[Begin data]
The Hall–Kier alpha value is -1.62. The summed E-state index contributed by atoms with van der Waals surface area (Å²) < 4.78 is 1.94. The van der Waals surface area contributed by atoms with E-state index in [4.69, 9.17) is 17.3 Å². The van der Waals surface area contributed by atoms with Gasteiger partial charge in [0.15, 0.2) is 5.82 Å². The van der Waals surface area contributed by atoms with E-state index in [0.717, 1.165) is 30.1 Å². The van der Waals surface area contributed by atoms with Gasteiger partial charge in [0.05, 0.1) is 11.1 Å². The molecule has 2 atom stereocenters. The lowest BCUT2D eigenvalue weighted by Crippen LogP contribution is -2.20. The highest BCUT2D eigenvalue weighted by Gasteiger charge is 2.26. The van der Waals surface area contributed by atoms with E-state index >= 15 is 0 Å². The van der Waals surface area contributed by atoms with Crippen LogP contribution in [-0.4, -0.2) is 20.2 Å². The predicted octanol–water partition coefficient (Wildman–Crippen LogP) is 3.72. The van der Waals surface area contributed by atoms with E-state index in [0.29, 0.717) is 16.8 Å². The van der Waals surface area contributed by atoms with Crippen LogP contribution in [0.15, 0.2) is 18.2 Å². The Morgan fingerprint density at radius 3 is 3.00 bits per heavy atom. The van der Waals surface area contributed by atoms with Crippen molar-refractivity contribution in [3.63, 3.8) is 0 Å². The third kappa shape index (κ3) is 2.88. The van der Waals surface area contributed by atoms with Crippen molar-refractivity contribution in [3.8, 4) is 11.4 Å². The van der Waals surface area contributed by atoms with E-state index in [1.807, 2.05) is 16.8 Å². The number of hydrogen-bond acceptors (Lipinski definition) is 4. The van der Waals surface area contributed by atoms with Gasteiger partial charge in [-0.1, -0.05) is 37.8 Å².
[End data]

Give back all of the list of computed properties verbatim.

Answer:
The Hall–Kier alpha value is -1.62. The summed E-state index contributed by atoms with van der Waals surface area (Å²) < 4.78 is 1.94. The van der Waals surface area contributed by atoms with E-state index in [4.69, 9.17) is 17.3 Å². The van der Waals surface area contributed by atoms with Gasteiger partial charge in [0.15, 0.2) is 5.82 Å². The van der Waals surface area contributed by atoms with E-state index in [0.717, 1.165) is 30.1 Å². The van der Waals surface area contributed by atoms with Gasteiger partial charge in [0.05, 0.1) is 11.1 Å². The molecule has 2 atom stereocenters. The lowest BCUT2D eigenvalue weighted by Crippen LogP contribution is -2.20. The highest BCUT2D eigenvalue weighted by Gasteiger charge is 2.26. The van der Waals surface area contributed by atoms with E-state index >= 15 is 0 Å². The van der Waals surface area contributed by atoms with Crippen LogP contribution in [-0.4, -0.2) is 20.2 Å². The predicted octanol–water partition coefficient (Wildman–Crippen LogP) is 3.72. The van der Waals surface area contributed by atoms with E-state index in [0.29, 0.717) is 16.8 Å². The van der Waals surface area contributed by atoms with Crippen LogP contribution in [0.15, 0.2) is 18.2 Å². The Morgan fingerprint density at radius 3 is 3.00 bits per heavy atom. The van der Waals surface area contributed by atoms with Crippen molar-refractivity contribution in [3.63, 3.8) is 0 Å². The third kappa shape index (κ3) is 2.88. The van der Waals surface area contributed by atoms with Crippen molar-refractivity contribution in [3.8, 4) is 11.4 Å². The van der Waals surface area contributed by atoms with E-state index in [1.807, 2.05) is 16.8 Å². The number of hydrogen-bond acceptors (Lipinski definition) is 4. The van der Waals surface area contributed by atoms with Gasteiger partial charge in [-0.1, -0.05) is 37.8 Å².